Psychologists know which interventions work best for police officers and their families, says researcher Robert Delprino, PhD. The challenge, he says, is getting police to trust and use officer and family-assistance programs.
"While we know that specific programs can be successful," he explains, "we don't have a handle on how to make this something that's embraced by the organization."
So, Delprino and his colleagues at Buffalo State College-State University of New York are partnering with community and police agencies to establish a comprehensive support system for officers and their families: the Institute for Crisis Intervention and Family Support. The institute will serve as a resource for western New York police, firefighters and other emergency responders, providing officers--from police academy students to seasoned veterans--and their families with information on the stressors of police life, strategies to combat that stress and guidance on how to ask for help. The institution will also offers in-depth interventions: After an incident such as the death of the officer's partner, the institute plans to serve as a one-stop shop for connecting officers with chaplains, mental health professionals, police survivor groups and other services.
"What we're trying to do is be proactive instead of reactive," says Delprino, "to start early in [officers'] careers, at the academy level, and give them and their family members skills to become more resilient and to understand what it means to be part of a police family." And by starting early, Delprino hopes that officers will more readily accept mental health services available to officers and their families.
In the coming years, organizers plan to expand the institute's reach to nearby Toronto and, eventually, across the United States.
In the meantime, Delprino is conducting research for the National Institute of Justice's Corrections and Law Enforcement Family Support Program to determine what kinds of programs departments provide their officers and what makes them succeed or fail.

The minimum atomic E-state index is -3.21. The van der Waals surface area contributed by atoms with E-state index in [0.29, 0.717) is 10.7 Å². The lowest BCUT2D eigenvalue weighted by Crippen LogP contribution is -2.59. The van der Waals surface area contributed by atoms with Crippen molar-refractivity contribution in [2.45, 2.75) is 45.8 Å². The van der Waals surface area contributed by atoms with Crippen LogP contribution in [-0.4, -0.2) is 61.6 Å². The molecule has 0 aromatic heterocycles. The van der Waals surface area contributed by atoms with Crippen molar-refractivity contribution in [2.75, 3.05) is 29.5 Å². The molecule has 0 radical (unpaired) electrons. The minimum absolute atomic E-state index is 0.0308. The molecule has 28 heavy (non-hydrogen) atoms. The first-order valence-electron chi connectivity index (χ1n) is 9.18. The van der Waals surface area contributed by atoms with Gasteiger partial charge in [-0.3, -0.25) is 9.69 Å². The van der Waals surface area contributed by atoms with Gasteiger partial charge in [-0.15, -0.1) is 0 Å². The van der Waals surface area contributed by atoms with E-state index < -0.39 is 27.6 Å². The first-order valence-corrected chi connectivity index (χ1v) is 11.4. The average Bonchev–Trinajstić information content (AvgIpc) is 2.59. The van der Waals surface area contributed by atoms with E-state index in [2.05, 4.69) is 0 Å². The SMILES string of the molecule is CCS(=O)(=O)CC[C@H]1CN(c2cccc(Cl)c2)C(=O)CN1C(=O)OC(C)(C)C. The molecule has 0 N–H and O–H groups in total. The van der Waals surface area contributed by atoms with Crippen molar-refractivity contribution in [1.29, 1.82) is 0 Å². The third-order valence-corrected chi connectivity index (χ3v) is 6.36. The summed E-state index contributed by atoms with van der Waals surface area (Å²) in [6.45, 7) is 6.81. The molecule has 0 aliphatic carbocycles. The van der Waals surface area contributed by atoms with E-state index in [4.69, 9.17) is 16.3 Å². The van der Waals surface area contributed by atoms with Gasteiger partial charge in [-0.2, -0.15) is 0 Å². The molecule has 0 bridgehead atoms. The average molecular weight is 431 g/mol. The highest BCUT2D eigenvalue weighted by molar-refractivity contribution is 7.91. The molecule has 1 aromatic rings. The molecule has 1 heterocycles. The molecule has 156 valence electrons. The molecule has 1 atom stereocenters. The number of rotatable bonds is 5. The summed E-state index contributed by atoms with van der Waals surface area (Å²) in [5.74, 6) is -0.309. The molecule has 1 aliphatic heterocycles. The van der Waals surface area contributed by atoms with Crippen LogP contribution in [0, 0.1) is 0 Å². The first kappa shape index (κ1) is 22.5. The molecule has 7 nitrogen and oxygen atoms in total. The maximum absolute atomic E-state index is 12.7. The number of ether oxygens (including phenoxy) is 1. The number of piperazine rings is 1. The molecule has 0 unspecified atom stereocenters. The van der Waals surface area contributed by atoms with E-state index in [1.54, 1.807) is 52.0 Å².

For example, he's found that more than 80 percent of agencies provide domestic violence training, an employee-assistance program (EAP) and post-shooting debriefings. At the same time, fewer than half provide EAPs tailored for law enforcement officers, offer marital or child support groups, train families on firearm safety or provide information on work and family issues. And only some officers are aware of or willing to use such programs, says Delprino. According to the National Institute of Justice, while 74.8 percent of officers are aware of EAPs, only 16.4 percent are willing to use them.
Delprino has found that police departments can boost awareness and use of mental health services by teaching officers about mental health at the academy level, training peer supporters, mandating confidentiality and keeping police families involved. But perhaps the two biggest factors are whether a psychologist is knowledgeable about police life and the testimony of officers who have had positive experiences with psychologists:
"If psychologists take the time to better understand law enforcement culture, they'll be able to help develop partnerships that make psychological services an established, accepted part of law enforcement," Delprino explains. "And once you get one or two officers on-board, they become the best advocates for the program because an officer is going to listen to another officer."